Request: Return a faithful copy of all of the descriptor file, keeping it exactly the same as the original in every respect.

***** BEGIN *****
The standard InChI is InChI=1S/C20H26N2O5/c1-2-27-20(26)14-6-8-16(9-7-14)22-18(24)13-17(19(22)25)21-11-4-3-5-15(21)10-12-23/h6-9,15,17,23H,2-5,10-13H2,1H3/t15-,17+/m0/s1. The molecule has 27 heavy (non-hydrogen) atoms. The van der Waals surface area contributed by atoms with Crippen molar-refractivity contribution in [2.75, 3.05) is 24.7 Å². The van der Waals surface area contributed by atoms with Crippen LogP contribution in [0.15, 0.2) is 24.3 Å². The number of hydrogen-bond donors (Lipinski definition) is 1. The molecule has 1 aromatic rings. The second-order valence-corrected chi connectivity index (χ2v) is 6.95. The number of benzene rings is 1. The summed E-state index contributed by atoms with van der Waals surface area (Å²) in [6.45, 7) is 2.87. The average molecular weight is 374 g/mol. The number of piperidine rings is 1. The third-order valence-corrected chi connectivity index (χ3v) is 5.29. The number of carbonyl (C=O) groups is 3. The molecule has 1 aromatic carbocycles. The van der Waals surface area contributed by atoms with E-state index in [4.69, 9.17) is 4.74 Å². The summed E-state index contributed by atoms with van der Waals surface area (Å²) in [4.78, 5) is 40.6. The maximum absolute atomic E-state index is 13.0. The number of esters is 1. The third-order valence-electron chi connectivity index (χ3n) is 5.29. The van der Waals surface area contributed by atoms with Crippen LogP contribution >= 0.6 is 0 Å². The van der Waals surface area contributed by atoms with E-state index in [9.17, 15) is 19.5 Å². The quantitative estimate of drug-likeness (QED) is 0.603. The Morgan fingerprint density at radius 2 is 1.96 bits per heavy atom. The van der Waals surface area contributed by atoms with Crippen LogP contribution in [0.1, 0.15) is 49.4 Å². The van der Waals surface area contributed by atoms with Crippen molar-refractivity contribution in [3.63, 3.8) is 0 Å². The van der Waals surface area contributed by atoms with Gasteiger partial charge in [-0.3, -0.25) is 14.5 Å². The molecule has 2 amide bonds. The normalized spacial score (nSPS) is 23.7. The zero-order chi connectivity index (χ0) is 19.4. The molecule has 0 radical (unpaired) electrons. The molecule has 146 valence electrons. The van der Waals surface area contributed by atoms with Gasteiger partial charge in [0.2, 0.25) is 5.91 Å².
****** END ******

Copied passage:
The standard InChI is InChI=1S/C20H26N2O5/c1-2-27-20(26)14-6-8-16(9-7-14)22-18(24)13-17(19(22)25)21-11-4-3-5-15(21)10-12-23/h6-9,15,17,23H,2-5,10-13H2,1H3/t15-,17+/m0/s1. The molecule has 27 heavy (non-hydrogen) atoms. The van der Waals surface area contributed by atoms with Crippen molar-refractivity contribution in [2.75, 3.05) is 24.7 Å². The van der Waals surface area contributed by atoms with Crippen LogP contribution in [0.15, 0.2) is 24.3 Å². The number of hydrogen-bond donors (Lipinski definition) is 1. The molecule has 1 aromatic rings. The second-order valence-corrected chi connectivity index (χ2v) is 6.95. The number of benzene rings is 1. The summed E-state index contributed by atoms with van der Waals surface area (Å²) in [6.45, 7) is 2.87. The average molecular weight is 374 g/mol. The number of piperidine rings is 1. The third-order valence-corrected chi connectivity index (χ3v) is 5.29. The number of carbonyl (C=O) groups is 3. The molecule has 1 aromatic carbocycles. The van der Waals surface area contributed by atoms with E-state index in [4.69, 9.17) is 4.74 Å². The summed E-state index contributed by atoms with van der Waals surface area (Å²) in [4.78, 5) is 40.6. The maximum absolute atomic E-state index is 13.0. The number of esters is 1. The third-order valence-electron chi connectivity index (χ3n) is 5.29. The van der Waals surface area contributed by atoms with Crippen LogP contribution >= 0.6 is 0 Å². The van der Waals surface area contributed by atoms with E-state index in [9.17, 15) is 19.5 Å². The quantitative estimate of drug-likeness (QED) is 0.603. The Morgan fingerprint density at radius 2 is 1.96 bits per heavy atom. The van der Waals surface area contributed by atoms with Crippen LogP contribution in [0.1, 0.15) is 49.4 Å². The van der Waals surface area contributed by atoms with Crippen molar-refractivity contribution in [3.63, 3.8) is 0 Å². The van der Waals surface area contributed by atoms with Gasteiger partial charge in [-0.3, -0.25) is 14.5 Å². The molecule has 2 amide bonds. The normalized spacial score (nSPS) is 23.7. The zero-order chi connectivity index (χ0) is 19.4. The molecule has 0 radical (unpaired) electrons. The molecule has 146 valence electrons. The van der Waals surface area contributed by atoms with Gasteiger partial charge in [0.2, 0.25) is 5.91 Å².